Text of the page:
Even die-hard fans of falooda agree it is a ridiculous concoction. The milkshake-meets-dessert is a riot of textures: slippery vermicelli noodles and ice cream layered with crushed ice, jelly, vanilla essence, soaked tukmaria (basil seeds), nuts, and rani pink rose syrup.
And yet, it works.
At restaurants, the multicoloured drink is served like milkshake, in tall glasses. Photo: Dinodia
In Mumbai, falooda is served at no-nonsense Udupi restaurants, ice-cream parlours, juice centres, and even five-star establishments. The drink’s introduction to the city is a little hazy, but many believe it was brought here by the Iranis in the 1940s, when they set up a string of cafés in Bombay. Versions of the drink are also popular in other parts of India, as well as Pakistan, Mauritius, Burma, and the Middle East. Faloodeh, a popular dessert in Persia, combined chilled vermicelli, with grated ice and rose water. The updated version is slurpier: a cheap, cheerful concoction that offers respite from the heat and is heavy enough to count as a meal.
For a classic falooda, slip by the charming Kyani and Co., an old Irani café in Dhobi Talao. Here, twinkle-eyed children and wobbly grandpas slurp up the drink on marble table-tops while watching the world go by. Badshah Cold Drink House in Crawford Market has built its reputation around falooda. Supposedly the best in the city, Badshah ups the ante with scoops of ice cream in all sorts of flavours.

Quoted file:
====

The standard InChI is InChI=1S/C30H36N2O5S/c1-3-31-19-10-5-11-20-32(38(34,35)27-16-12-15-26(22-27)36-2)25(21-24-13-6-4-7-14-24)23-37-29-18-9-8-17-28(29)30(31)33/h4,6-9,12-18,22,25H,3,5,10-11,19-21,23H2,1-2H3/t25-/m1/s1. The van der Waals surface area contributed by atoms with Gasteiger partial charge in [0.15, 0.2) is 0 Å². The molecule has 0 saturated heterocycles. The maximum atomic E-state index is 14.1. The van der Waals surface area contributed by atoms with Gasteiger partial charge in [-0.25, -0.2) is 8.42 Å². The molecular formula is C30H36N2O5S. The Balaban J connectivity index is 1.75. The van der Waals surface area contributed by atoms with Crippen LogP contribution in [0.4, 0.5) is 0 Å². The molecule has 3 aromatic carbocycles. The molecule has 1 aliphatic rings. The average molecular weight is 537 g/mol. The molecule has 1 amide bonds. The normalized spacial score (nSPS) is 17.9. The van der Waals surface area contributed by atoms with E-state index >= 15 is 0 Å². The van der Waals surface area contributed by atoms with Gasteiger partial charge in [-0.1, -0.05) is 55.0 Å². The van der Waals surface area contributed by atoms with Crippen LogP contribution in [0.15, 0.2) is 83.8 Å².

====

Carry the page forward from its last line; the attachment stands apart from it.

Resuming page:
It’s a pop artist’s dream. Swirls of pink (rose syrup), green (khus flavouring), and yellow (just for colour) fill glasses that are topped with pistachio. Some, like the chocolate-flavoured falooda, add cream and too-sweet chocolate sauce to the mix—the classic kulfi is a tamer, but safer bet.
You’ll see it on the streets too. In neighbourhoods like Bhendi Bazaar and at beachside stalls in Juhu and Chowpatty, hawkers sell plastic packets of falooda chilled in Thermocol iceboxes. Take them home, or simply stick a straw in for an instant brainfreeze and sugar hit. So loved is the Bombay falooda, that it has been immortalised in local lexicon: “Izzat ka falooda ban gaya” means to have one’s reputation shredded to bits (like the vermicelli)
is Nat Geo Traveller India's perpetually hungry Web Editor. She loves exploring food markets or better still, foraging for new kitchen ingredients. She hopes to have a farm near the mountains someday. She tweets and instagrams as @nehasumitran.
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